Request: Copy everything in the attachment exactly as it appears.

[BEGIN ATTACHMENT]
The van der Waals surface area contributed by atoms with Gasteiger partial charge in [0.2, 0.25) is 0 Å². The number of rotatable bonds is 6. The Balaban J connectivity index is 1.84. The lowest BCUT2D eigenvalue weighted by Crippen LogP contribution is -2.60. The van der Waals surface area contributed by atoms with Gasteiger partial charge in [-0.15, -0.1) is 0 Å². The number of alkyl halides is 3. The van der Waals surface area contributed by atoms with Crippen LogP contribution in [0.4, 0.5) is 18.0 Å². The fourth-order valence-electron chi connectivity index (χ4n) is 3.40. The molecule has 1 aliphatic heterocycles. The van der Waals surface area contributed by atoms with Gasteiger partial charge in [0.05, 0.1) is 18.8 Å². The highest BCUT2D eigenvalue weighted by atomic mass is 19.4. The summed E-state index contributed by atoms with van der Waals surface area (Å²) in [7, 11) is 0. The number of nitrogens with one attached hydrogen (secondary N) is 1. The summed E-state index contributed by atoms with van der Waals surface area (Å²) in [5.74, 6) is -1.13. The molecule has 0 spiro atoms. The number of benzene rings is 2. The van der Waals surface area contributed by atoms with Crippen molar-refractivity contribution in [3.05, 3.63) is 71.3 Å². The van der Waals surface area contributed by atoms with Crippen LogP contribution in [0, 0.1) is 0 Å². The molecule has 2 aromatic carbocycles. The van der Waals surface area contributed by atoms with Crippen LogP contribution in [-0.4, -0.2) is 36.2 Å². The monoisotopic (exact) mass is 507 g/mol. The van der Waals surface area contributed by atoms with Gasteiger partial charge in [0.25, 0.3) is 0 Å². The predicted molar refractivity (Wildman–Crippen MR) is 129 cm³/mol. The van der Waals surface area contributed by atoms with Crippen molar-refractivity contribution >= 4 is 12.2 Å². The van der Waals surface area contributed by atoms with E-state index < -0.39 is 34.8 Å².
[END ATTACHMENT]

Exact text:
The van der Waals surface area contributed by atoms with Gasteiger partial charge in [0.2, 0.25) is 0 Å². The number of rotatable bonds is 6. The Balaban J connectivity index is 1.84. The lowest BCUT2D eigenvalue weighted by Crippen LogP contribution is -2.60. The van der Waals surface area contributed by atoms with Gasteiger partial charge in [-0.15, -0.1) is 0 Å². The number of alkyl halides is 3. The van der Waals surface area contributed by atoms with Crippen LogP contribution in [0.4, 0.5) is 18.0 Å². The fourth-order valence-electron chi connectivity index (χ4n) is 3.40. The molecule has 1 aliphatic heterocycles. The van der Waals surface area contributed by atoms with Gasteiger partial charge in [0.05, 0.1) is 18.8 Å². The highest BCUT2D eigenvalue weighted by atomic mass is 19.4. The summed E-state index contributed by atoms with van der Waals surface area (Å²) in [7, 11) is 0. The number of nitrogens with one attached hydrogen (secondary N) is 1. The summed E-state index contributed by atoms with van der Waals surface area (Å²) in [5.74, 6) is -1.13. The molecule has 0 spiro atoms. The number of benzene rings is 2. The van der Waals surface area contributed by atoms with Crippen molar-refractivity contribution in [3.05, 3.63) is 71.3 Å². The van der Waals surface area contributed by atoms with Crippen LogP contribution in [0, 0.1) is 0 Å². The molecule has 2 aromatic carbocycles. The van der Waals surface area contributed by atoms with Crippen LogP contribution in [-0.4, -0.2) is 36.2 Å². The monoisotopic (exact) mass is 507 g/mol. The van der Waals surface area contributed by atoms with Gasteiger partial charge in [0.25, 0.3) is 0 Å². The predicted molar refractivity (Wildman–Crippen MR) is 129 cm³/mol. The van der Waals surface area contributed by atoms with Crippen molar-refractivity contribution >= 4 is 12.2 Å². The van der Waals surface area contributed by atoms with E-state index < -0.39 is 34.8 Å².